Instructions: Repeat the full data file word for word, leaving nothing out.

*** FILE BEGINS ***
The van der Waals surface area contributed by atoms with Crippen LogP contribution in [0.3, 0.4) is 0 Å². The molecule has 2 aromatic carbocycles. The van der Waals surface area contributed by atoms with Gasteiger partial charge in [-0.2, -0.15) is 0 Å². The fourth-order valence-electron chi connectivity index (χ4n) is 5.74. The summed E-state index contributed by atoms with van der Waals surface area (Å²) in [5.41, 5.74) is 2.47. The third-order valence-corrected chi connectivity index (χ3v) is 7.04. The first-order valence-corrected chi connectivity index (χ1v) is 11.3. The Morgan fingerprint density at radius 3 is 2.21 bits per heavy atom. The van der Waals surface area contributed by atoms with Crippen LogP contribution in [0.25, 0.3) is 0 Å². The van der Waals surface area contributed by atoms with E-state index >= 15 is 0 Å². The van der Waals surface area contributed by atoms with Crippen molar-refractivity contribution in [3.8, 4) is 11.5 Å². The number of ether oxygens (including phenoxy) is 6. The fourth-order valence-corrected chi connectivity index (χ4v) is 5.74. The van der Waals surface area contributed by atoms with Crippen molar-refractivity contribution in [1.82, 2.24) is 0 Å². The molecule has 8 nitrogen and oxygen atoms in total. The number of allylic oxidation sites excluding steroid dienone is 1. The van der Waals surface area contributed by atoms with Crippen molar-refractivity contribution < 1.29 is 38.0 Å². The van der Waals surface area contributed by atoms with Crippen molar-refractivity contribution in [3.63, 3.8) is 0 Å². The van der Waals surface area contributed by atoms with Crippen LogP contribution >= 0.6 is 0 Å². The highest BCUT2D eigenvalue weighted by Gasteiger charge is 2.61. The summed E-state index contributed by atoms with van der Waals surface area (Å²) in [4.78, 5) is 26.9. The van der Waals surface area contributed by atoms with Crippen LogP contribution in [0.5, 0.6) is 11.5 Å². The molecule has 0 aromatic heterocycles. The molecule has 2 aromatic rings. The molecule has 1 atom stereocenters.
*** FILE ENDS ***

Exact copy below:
The van der Waals surface area contributed by atoms with Crippen LogP contribution in [0.3, 0.4) is 0 Å². The molecule has 2 aromatic carbocycles. The van der Waals surface area contributed by atoms with Gasteiger partial charge in [-0.2, -0.15) is 0 Å². The fourth-order valence-electron chi connectivity index (χ4n) is 5.74. The summed E-state index contributed by atoms with van der Waals surface area (Å²) in [5.41, 5.74) is 2.47. The third-order valence-corrected chi connectivity index (χ3v) is 7.04. The first-order valence-corrected chi connectivity index (χ1v) is 11.3. The Morgan fingerprint density at radius 3 is 2.21 bits per heavy atom. The van der Waals surface area contributed by atoms with Crippen LogP contribution in [0.25, 0.3) is 0 Å². The van der Waals surface area contributed by atoms with E-state index >= 15 is 0 Å². The van der Waals surface area contributed by atoms with Crippen molar-refractivity contribution in [3.8, 4) is 11.5 Å². The number of ether oxygens (including phenoxy) is 6. The fourth-order valence-corrected chi connectivity index (χ4v) is 5.74. The van der Waals surface area contributed by atoms with Crippen molar-refractivity contribution in [1.82, 2.24) is 0 Å². The molecule has 8 nitrogen and oxygen atoms in total. The number of allylic oxidation sites excluding steroid dienone is 1. The van der Waals surface area contributed by atoms with Crippen molar-refractivity contribution < 1.29 is 38.0 Å². The van der Waals surface area contributed by atoms with Crippen molar-refractivity contribution in [3.63, 3.8) is 0 Å². The van der Waals surface area contributed by atoms with Crippen LogP contribution >= 0.6 is 0 Å². The highest BCUT2D eigenvalue weighted by Gasteiger charge is 2.61. The summed E-state index contributed by atoms with van der Waals surface area (Å²) in [4.78, 5) is 26.9. The van der Waals surface area contributed by atoms with Crippen LogP contribution in [0.5, 0.6) is 11.5 Å². The molecule has 0 aromatic heterocycles. The molecule has 2 aromatic rings. The molecule has 1 atom stereocenters.